Merchant’s House Museum

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Should you go?
Time spent 104 minutes
Best thing I saw or learned In mid-19th C. New York rowhouse-style mansions, bedrooms were semi-public space.  When you came calling, you’d first go upstairs to a bedroom where you’d leave your coat and hat and change from street shoes to indoor shoes.  Only then would you go down to the parlor.  Seems strange to me– like they should’ve had a changing room as part of the floorplan.  But even in these grand houses, space was at a premium.

The Merchant’s House Museum is a venerable 19th century home and maybe the only historic house in the city where so many of the furnishings on display are actually original to the house, owned by the home’s owners and maintained by the museum to this day.

The merchant in question is a guy named Seabury Treadwell, who bought the house for $18,000 in 1835.  His family lived there for 90 odd years, and by a series of fortuitous events, the house and all the stuff in it became a museum in 1936.  In 1965, when the Landmarks law was passed, the Merchant’s House Museum was among the very first places to be landmarked by the city.

The rooms you can visit today give a pretty good feel for what life was like, and include the downstairs, “family only” parlor, the kitchen, the two main floor parlors (one of which is set up as a dining room), Mr. and Mrs. Treadwell’s bedrooms and Mr. Treadwell’s study, and one of the servant’s rooms on the top floor.  There’s also a very nice back garden, though it’s probably not how that space would’ve looked historically.  Sounds like the outdoor space behind rowhouses was mainly used by the help for drying laundry and such, and to provide a space between the house and the outhouse.

The house is federal style, and true to the style placed a huge premium on symmetry, to the point of having a fake door in the front parlor, needed solely because the back parlor also has two doors.

Sorry for the bad lighting. 19th century homes were very dim.
Mr. Treadwell’s bedroom, ca 1850.

The Treadwells had 8 kids, and a staff of four, and as the kids grew, at least two married and started their own families in the house.  So, even though it’s pretty big, I imagine lots of people living rather on top of one another.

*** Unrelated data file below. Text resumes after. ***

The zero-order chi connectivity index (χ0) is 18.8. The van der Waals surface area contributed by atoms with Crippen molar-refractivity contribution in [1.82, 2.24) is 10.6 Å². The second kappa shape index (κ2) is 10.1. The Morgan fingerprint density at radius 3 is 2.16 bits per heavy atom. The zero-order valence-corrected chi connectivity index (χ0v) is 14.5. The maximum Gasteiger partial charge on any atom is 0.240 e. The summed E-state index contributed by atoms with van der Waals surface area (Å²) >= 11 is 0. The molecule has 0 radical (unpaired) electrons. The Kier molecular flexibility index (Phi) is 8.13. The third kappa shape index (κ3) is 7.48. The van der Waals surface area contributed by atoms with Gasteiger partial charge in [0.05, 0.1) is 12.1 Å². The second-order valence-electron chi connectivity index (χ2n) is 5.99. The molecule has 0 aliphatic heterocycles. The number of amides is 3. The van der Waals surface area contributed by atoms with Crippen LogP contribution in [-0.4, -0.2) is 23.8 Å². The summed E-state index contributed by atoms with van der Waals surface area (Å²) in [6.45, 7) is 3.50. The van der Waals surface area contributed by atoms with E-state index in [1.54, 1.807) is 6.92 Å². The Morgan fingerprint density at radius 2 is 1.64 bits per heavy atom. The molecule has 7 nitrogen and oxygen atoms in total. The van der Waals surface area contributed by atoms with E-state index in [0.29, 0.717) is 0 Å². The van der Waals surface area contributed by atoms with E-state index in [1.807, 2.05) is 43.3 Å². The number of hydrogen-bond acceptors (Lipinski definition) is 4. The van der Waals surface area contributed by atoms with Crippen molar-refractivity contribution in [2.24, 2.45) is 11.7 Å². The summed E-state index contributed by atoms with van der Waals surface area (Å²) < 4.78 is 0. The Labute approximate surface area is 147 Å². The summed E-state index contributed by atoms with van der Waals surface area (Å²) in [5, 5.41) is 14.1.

Rather than explore the house on my own (which you can do, with a big binder of facts to keep you company) I took a guided tour with a fellow named Rich Pipphen, who was terrific, and really helped bring the place to life.

Naturally as with all historic things in New York these days, there is a Hamilton connection.  Seabury Treadwell’s uncle was the Reverend Samuel Seabury, who was a loyalist during the revolution and got into a fight via pamphlet with  Alexander, who wrote “A Farmer Refuted” about him.

One thing I noticed was an absence:  the walls throughout the house are a very plain off-white.  It’s striking given that I tend to think of homes in that time as having wallpaper or dark paint, but I asked and they said they’ve studied the walls very carefully and the boring off-white is accurate.  It makes sense to me, in that it helps make the murky interiors a little lighter than they’d otherwise be.  But it’s still surprising.

Bucket of coal, which you can lift in the kitchen and imaging being poor Mary Kathleen or Bridget or whoever and needing to carry it up 4 flights of stairs

If you like history, it’s definitely worth a visit.  My only small disappointment is I wish there was a little more to see; one whole floor (the kids’ bedrooms) is now offices, not open to the public.  Still, it does give you a sense of what life was like (cold, smelly, inconvenient, dark), the ups and downs of this particular family, and the lucky circumstances that preserve this tiny sliver of Old New York.

Reference:  Merchant’s House Museum

Watch for rats in the kitchen!

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